Europe’s Energy Demands Create Coal Rush

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The rising demand for coal in Europe to replace natural gas and coal from Russia has increased coal mining and shipping activity from African countries.

Countries like Tanzania, which used to produce coal and transport it to neighbouring countries, are suddenly shipping the mineral to Europe.

The coal prices have skyrocketed due to Russia’s invasion of Ukraine. Europe weaning itself from Russia – its top supplier has since turned to remote mines in African countries Tanzania, Botswana, and Madagascar to supply it to them, offering top dollar for the coal. The offer is too good to turn down for these countries.

The article on Reuters, “Coal Rush! Energy crisis fires global hunt for polluting fuel“, tells how coal mining and import have increased in some regions in Africa to supply European countries and how coal prices have soared beginning in March this year.

According to the article, coal shipments into Europe in June and August reached 9 million tonnes, 2 million more than the previous year.

Australia’s front-months trading prices – the global benchmark- have also seen its coal prices triple compared to last year. On 16 September, coal prices were at US$429 per tonne and reached an all-time high of US$483.50 in March, from just US$176 per tonne last year.

In Tanzania, Africa, its sleepy Mtwara port that in the past has only exported cashews has seen shipments after shipments of coal totalling. Since November 2021, its coal-producing region Ruvuma has already shipped 400 thousand tonnes of thermal coal to the Netherlands, France, and India.

The sudden demands for thermal coal and the massive tax revenue the country can amass from it has its government consider building a railway to connect the Port to Ruvuma, its coal-producing region, to meet global demands, mainly to Europe.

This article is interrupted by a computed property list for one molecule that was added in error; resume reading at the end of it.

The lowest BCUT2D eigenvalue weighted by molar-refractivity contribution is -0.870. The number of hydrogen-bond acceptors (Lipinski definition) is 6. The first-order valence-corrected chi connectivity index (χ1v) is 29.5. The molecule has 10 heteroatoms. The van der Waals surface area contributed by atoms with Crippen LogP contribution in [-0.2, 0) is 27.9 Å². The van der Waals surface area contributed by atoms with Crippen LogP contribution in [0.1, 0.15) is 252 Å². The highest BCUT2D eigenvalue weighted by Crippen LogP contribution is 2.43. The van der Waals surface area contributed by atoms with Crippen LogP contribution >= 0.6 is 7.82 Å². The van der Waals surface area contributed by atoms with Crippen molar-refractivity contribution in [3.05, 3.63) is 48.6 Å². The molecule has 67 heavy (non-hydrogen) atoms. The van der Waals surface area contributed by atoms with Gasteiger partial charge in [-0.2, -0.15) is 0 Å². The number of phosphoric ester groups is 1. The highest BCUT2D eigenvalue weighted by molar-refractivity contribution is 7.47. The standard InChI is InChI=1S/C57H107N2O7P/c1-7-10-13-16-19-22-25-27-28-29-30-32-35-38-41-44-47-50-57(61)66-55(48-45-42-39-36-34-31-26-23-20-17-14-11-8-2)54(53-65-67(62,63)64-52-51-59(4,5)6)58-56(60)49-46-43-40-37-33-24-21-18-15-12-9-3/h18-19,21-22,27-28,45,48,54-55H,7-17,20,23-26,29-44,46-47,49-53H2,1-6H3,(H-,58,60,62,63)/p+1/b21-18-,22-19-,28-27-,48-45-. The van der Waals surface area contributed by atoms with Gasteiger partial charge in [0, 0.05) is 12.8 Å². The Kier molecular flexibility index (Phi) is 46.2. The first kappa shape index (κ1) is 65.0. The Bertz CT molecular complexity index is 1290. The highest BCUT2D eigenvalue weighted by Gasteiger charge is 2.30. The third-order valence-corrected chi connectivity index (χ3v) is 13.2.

But Europe’s demands for coal have seen its prices skyrocket. It has suddenly made mining and selling the most polluting fossil fuel very lucrative, an opportunity challenging for coal miners to turn down. As long as European countries are willing to pay top dollar for coal, supplies from coal-producing countries like Tanzania, Australia, and Indonesia will continue. How long will the coal rush end will largely depend on how long the war in Ukraine is.

The soaring coal prices will put poor and developing countries at a disadvantage that are already struggling with the current inflation. Countries like the Philippines, which is still heavily reliant on coal for power generation and imports 70% of it, buy most of it from Indonesia and some more expensive supplies from Australia and Vietnam.

Reuters reports that the Philippines recently asked Indonesia to lift its coal export ban, which drove coal prices in China and Australia because it would be detrimental to its economy.

The resurgence of thermal coal puts governments in conflict with their climate ambition targets. Still, European governments are saying the situation is temporary, although it will largely depend on how long the energy crisis will last. 

Meanwhile, coal producers in Africa expect the coal market to remain strong until mid-2023, if not longer and look forward to doubling its production. Germany, in the meantime, has delayed the planned shutdowns of its coal mines to ensure its energy security.

Burning more coal will increase GHG emissions and accelerate climate change. European governments are saying this is just a temporary change, although it will depend on how long the energy crisis drags on whether the war in Ukraine will drag on.

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